“I think it has its pluses and minuses. On one end, technology is great for keeping the medical record and having all the information in one area instead of searching through records upon records. But the negative of technology can be the amount of information out there for the patient. This can lead to a patient’s self-diagnosing themselves instead of seeking true medical care, which can be dangerous in some situations.” Mike DeWall

 Generation Z (1994+)

“What is done to manage healthcare? I haven’t had to do this yet! I do think that a doctor should have a website with information about their background and awards, as well as being able to make appointments, access prescriptions, and pay bills.” Brooke Olenski

This obviously is not a scientific sample, but it does highlight an important point. Although the generations are unique, healthcare flattens the barriers. We are more similar than we think. By lending a hand and engaging in a conversation, we can begin to leverage the different generational perspectives and remove the barriers to using technology in the care of our health.

Generational Experiences: Conversational Starters: What we need are conversational starting points. Highlighted below are some steps to begin the conversation between generations.

Generations photo 2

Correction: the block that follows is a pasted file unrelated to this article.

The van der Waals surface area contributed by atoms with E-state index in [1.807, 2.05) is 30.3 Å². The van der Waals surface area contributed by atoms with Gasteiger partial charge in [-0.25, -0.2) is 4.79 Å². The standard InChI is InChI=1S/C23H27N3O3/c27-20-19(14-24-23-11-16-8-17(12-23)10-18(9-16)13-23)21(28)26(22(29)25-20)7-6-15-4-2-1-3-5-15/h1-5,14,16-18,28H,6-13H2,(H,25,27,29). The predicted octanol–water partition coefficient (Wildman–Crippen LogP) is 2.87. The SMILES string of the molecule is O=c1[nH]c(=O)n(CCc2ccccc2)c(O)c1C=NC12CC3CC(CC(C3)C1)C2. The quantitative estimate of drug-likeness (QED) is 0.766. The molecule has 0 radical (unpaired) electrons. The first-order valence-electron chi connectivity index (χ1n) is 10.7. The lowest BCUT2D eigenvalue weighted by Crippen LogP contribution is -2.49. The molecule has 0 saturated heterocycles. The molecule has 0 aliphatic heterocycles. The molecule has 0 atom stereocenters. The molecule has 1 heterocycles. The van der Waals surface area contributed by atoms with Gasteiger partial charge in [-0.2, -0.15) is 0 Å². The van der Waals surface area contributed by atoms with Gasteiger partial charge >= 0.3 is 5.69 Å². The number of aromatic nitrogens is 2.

We are all human, and we all have experiences.  No matter which generation we come from, we need to begin to discuss our fears, successes, and challenges in how to use, understand, and leverage health technology and applications. Interactions within and between generations is what will raise our health literacy and take us all to a new level of quality in our health.

Taking the Next Step: A Personal Challenge: Over the next two months, identify four people in your family and community network and have a healthy technology conversation with them. Ask them about their experiences. Share your challenges and practices. Engage each other in what has worked and how to approach using the new apps available. Show each other. Sit down in front of a computer, tablet, or phone and begin to navigate and share. After the exchange, ask them to do the same – talk to four people in their network.

These small steps can lead to a giant leap forward for health literacy. Let’s ignite the generational conversations on healthcare.

Join us for this week’s #HITsm chat to discuss trends in patient engagement, an opportunity to engage with other patient advocates and influencers.

Are you ready to ignite a generational conversation on health? What would you add to the conversation?

Jon Mertz is Vice President of Marketing, Corepoint Health. Follow Jon on Twitter @jonmertz

This entry was posted in Health IT News and Developments, Patient-Centered Systems and tagged , , , , , . Bookmark the permalink.

9 Responses to Generations: Embracing Technology and Engaging Each Other

  1. I would be careful about pigeon holding patients based on the year they were born. Some retired patients born before 1936 may be quite tech-savvy. The basic question that nurses ask is “how do you best learn information”? Perhaps we should be incorporating the issue of whether the patient wants anything to do with technology into the intake questions.

    We can’t let technology replace the human interaction between the physician and the patient.